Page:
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July 2016

Friday Philosophy – Tech Writing Is Like Religious Art

I’m putting together an article for Oracle Scene at the moment – I’ve delayed it for a couple of issues as we wanted the space for other tech articles, but my time has come. And I’m finding it very hard going. Why?

I’m not an expert on religious art (or religion… or art) but one thing I know is that with religious artifacts, especially things like sculpture, furniture, and plaques, they often differ from non-religious art in that the back of them is as well done as the front. I.e. if there is an ornate plaque to be created and put on the wall of a secular building, all the effort goes into the front. The back is likely to be simple or even rough. With a religious plaque, the chances are that the back will be just as well crafted as the front.

Oracle Security Expert Seminar

I am happy to announce that I will be teaching a five day Oracle Security expert seminar class with Oracle University at Oracle offices in Reading, UK from September 26th to September 30th 2016. This is a 5 days expert....[Read More]

Posted by Pete On 08/07/16 At 02:45 PM

DML and Bloom

One of the comments on my recent posting about “Why use pl/sql bulk strategies over simple SQL” pointed out that it’s not just distributed queries that can change plans dramatically when you change from a simple select to “insert into … select …”; there’s a similar problem with queries that use Bloom filters – the filter disappears when you change from the query to the DML.

This seemed a little bizarre, so I did a quick search on MoS (using the terms “insert select Bloom Filter”) to check for known bugs and then tried to run up a quick demo. Here’s a summary of the related bugs that I found through my first simple search:

Can a query on the standby update the primary ?

You would think that (with the exception of the V$ tables which are predominantly memory structures reflecting the state of various parts of the database instance) a query on a read-only standby database would have absolutely no interaction with the primary.  After all, the standby database needs to be able to run independently of the primary should that primary database be down, or destroyed.

But there’s an exception to the rule.  Consider the following example.  I create a sequence on my primary database.

Invisible Bug

At this Wednesday’s Oracle Midlands event someone asked me if Oracle would use the statistics on invisible indexes for the index sanity check. I answered that there had been a bug in the very early days of invisible indexes when the distinct_key statistic on the index could be used even though the index itself would not be considered as a candidate in the plan (and the invisible index is still used to avoid foreign key locking – even in 12c – it’s only supposed to be invisible to the optimizer).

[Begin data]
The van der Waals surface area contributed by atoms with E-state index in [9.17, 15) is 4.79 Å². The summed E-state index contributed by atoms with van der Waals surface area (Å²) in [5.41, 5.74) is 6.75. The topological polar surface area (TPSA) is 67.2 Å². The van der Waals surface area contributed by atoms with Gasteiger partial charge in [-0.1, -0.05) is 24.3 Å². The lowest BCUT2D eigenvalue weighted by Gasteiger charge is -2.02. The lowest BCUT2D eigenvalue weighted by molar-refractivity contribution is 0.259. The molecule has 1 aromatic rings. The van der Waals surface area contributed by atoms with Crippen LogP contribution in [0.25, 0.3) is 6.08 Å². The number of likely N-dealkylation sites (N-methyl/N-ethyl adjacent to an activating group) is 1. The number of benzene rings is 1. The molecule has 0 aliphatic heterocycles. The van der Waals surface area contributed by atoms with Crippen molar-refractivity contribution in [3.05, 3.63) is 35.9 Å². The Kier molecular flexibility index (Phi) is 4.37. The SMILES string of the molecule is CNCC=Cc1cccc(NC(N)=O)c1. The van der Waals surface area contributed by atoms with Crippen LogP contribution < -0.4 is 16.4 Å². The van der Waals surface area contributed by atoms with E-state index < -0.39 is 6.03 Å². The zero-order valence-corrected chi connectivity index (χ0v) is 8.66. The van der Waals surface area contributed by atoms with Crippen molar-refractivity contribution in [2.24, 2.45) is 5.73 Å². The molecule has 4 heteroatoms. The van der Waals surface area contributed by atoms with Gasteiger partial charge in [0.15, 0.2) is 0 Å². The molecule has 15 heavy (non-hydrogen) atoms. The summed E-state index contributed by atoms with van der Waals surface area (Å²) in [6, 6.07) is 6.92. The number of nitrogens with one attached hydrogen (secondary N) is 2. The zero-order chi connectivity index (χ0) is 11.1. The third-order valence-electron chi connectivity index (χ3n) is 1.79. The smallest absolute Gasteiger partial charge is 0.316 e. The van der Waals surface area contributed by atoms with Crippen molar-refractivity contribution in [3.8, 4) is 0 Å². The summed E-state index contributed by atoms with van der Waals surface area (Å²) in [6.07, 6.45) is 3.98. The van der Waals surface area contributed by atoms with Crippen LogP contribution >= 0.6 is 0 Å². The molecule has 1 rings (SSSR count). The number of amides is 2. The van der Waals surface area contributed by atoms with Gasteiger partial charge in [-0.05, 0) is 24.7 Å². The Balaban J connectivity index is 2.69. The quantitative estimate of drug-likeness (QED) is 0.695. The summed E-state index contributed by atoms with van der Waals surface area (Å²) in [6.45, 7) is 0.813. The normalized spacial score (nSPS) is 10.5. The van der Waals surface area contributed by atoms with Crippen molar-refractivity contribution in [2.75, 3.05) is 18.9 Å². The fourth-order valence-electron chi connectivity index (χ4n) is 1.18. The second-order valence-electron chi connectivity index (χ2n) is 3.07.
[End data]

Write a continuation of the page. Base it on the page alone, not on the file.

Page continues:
Setting Environment Variables in Application Server/Process Scheduler Tuxedo Domains

The topic of how to manage environment variables was mentioned recently on the PeopleSoft Administrator Podcast

Recently I have built a pair of PeopleSoft environments for a proof-of-concept and have faced into exactly this problem.  I have two PS_APP_HOMEs (application homes) share the same PS_HOME (PeopleTools home).  The environment variables need to be correct before I open psadmin to administer the application server and process scheduler domains.

Create a SQL Profile to let the Optimizer ignore hints in #Oracle

Something I presented recently during an Oracle Database 12c Performance Management and Tuning class. Hints are a double-edged sword; they may do more harm than good. What if  hinted SQL comes from an application that you as the DBA in charge can’t modify? You can tell the Optimizer to ignore that nasty hint.

One method is to use alter session set “_optimizer_ignore_hints”=true; This will make the optimizer ignore all hints during that session  – also the useful ones, so maybe that is not desirable. The method I show here works on the statement level. The playground:

What’s Involved in a New STIG Release?

This blog post was prompted by a comment on my website by Chris Peterson, where he asked why the 11g STIG checklist doesn’t work against Oracle Database 12c.  This required a more comprehensive answer than I could give in a simple comment, so that’s what this blog post is all about.  Let’s start off with a bit of an introduction for those of you that are asking, “What the heck is a STIG anyway?” </p />
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Centenary

I rarely blog about anything non-technical but after the events last Friday (1st July) I wanted to say something about the pride that I shared with several hundred parents around the country as they saw the effect their offspring created through a living memorial of the terrible waste of life that happened  a hundred years ago on 1st July 1916 when some 70,000 soldiers (a very large fraction of them British) were killed or injured on the first day of the battle of the Somme.

Skinny Banners and the Corporate Laptop

Prevent the narrow display of banner images from Squarespace websites on
laptops with 1366 x 768 screens. This includes many corporate laptops, as
well as budget models from discount stores. 



Read the full post at www.gennick.com/database.